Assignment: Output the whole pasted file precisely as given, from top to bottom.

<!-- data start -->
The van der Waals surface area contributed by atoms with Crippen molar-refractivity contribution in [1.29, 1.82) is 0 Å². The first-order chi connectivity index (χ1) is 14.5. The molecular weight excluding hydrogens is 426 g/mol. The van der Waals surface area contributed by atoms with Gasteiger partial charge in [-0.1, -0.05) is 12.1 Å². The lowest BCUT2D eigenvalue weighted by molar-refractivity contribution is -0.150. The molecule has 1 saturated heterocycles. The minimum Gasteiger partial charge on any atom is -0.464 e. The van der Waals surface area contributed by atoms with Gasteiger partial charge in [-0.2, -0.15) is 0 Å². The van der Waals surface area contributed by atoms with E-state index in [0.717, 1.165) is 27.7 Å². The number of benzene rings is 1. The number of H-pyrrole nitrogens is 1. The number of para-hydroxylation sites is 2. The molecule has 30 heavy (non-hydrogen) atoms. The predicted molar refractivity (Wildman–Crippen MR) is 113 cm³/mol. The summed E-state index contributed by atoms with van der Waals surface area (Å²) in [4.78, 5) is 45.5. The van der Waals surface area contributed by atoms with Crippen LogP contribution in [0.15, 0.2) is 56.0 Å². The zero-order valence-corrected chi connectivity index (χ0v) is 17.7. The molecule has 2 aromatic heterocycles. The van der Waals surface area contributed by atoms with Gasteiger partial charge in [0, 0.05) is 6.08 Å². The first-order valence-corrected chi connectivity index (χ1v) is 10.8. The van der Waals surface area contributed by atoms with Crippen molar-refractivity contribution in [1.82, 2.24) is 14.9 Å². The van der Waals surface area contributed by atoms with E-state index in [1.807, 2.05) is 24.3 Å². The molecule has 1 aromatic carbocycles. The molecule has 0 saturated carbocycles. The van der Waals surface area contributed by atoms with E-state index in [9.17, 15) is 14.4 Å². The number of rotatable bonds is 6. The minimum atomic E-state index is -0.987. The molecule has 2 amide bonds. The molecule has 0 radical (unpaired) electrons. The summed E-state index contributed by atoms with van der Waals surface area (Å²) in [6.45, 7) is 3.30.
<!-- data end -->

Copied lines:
The van der Waals surface area contributed by atoms with Crippen molar-refractivity contribution in [1.29, 1.82) is 0 Å². The first-order chi connectivity index (χ1) is 14.5. The molecular weight excluding hydrogens is 426 g/mol. The van der Waals surface area contributed by atoms with Gasteiger partial charge in [-0.1, -0.05) is 12.1 Å². The lowest BCUT2D eigenvalue weighted by molar-refractivity contribution is -0.150. The molecule has 1 saturated heterocycles. The minimum Gasteiger partial charge on any atom is -0.464 e. The van der Waals surface area contributed by atoms with Gasteiger partial charge in [-0.2, -0.15) is 0 Å². The van der Waals surface area contributed by atoms with E-state index in [0.717, 1.165) is 27.7 Å². The number of benzene rings is 1. The number of H-pyrrole nitrogens is 1. The number of para-hydroxylation sites is 2. The molecule has 30 heavy (non-hydrogen) atoms. The predicted molar refractivity (Wildman–Crippen MR) is 113 cm³/mol. The summed E-state index contributed by atoms with van der Waals surface area (Å²) in [4.78, 5) is 45.5. The van der Waals surface area contributed by atoms with Crippen LogP contribution in [0.15, 0.2) is 56.0 Å². The zero-order valence-corrected chi connectivity index (χ0v) is 17.7. The molecule has 2 aromatic heterocycles. The van der Waals surface area contributed by atoms with Gasteiger partial charge in [0, 0.05) is 6.08 Å². The first-order valence-corrected chi connectivity index (χ1v) is 10.8. The van der Waals surface area contributed by atoms with Crippen molar-refractivity contribution in [1.82, 2.24) is 14.9 Å². The van der Waals surface area contributed by atoms with E-state index in [1.807, 2.05) is 24.3 Å². The molecule has 1 aromatic carbocycles. The molecule has 0 saturated carbocycles. The van der Waals surface area contributed by atoms with E-state index in [9.17, 15) is 14.4 Å². The number of rotatable bonds is 6. The minimum atomic E-state index is -0.987. The molecule has 2 amide bonds. The molecule has 0 radical (unpaired) electrons. The summed E-state index contributed by atoms with van der Waals surface area (Å²) in [6.45, 7) is 3.30.